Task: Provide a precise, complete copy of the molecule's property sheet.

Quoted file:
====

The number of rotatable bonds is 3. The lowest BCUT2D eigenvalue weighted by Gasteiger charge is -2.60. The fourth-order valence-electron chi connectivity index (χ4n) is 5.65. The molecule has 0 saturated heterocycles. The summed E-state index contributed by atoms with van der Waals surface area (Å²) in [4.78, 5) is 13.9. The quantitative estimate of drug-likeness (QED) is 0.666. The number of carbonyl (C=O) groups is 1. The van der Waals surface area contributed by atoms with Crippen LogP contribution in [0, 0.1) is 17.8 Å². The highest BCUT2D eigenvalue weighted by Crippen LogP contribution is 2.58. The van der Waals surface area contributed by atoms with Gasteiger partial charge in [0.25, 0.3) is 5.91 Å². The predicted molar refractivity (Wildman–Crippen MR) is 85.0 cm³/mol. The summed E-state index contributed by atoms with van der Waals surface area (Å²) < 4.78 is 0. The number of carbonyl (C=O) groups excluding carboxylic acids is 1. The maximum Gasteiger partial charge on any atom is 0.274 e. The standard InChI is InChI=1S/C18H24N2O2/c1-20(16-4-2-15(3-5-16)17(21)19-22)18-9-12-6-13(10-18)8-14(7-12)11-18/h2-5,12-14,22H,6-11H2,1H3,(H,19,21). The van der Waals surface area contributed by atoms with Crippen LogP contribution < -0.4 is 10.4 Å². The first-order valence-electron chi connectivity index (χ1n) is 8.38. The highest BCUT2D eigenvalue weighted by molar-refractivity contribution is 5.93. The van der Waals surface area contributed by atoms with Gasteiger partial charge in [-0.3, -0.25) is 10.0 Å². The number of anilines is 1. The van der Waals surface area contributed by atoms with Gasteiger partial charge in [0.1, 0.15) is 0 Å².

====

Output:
The number of rotatable bonds is 3. The lowest BCUT2D eigenvalue weighted by Gasteiger charge is -2.60. The fourth-order valence-electron chi connectivity index (χ4n) is 5.65. The molecule has 0 saturated heterocycles. The summed E-state index contributed by atoms with van der Waals surface area (Å²) in [4.78, 5) is 13.9. The quantitative estimate of drug-likeness (QED) is 0.666. The number of carbonyl (C=O) groups is 1. The van der Waals surface area contributed by atoms with Crippen LogP contribution in [0, 0.1) is 17.8 Å². The highest BCUT2D eigenvalue weighted by Crippen LogP contribution is 2.58. The van der Waals surface area contributed by atoms with Gasteiger partial charge in [0.25, 0.3) is 5.91 Å². The predicted molar refractivity (Wildman–Crippen MR) is 85.0 cm³/mol. The summed E-state index contributed by atoms with van der Waals surface area (Å²) < 4.78 is 0. The number of carbonyl (C=O) groups excluding carboxylic acids is 1. The maximum Gasteiger partial charge on any atom is 0.274 e. The standard InChI is InChI=1S/C18H24N2O2/c1-20(16-4-2-15(3-5-16)17(21)19-22)18-9-12-6-13(10-18)8-14(7-12)11-18/h2-5,12-14,22H,6-11H2,1H3,(H,19,21). The van der Waals surface area contributed by atoms with Crippen LogP contribution < -0.4 is 10.4 Å². The first-order valence-electron chi connectivity index (χ1n) is 8.38. The highest BCUT2D eigenvalue weighted by molar-refractivity contribution is 5.93. The van der Waals surface area contributed by atoms with Gasteiger partial charge in [-0.3, -0.25) is 10.0 Å². The number of anilines is 1. The van der Waals surface area contributed by atoms with Gasteiger partial charge in [0.1, 0.15) is 0 Å².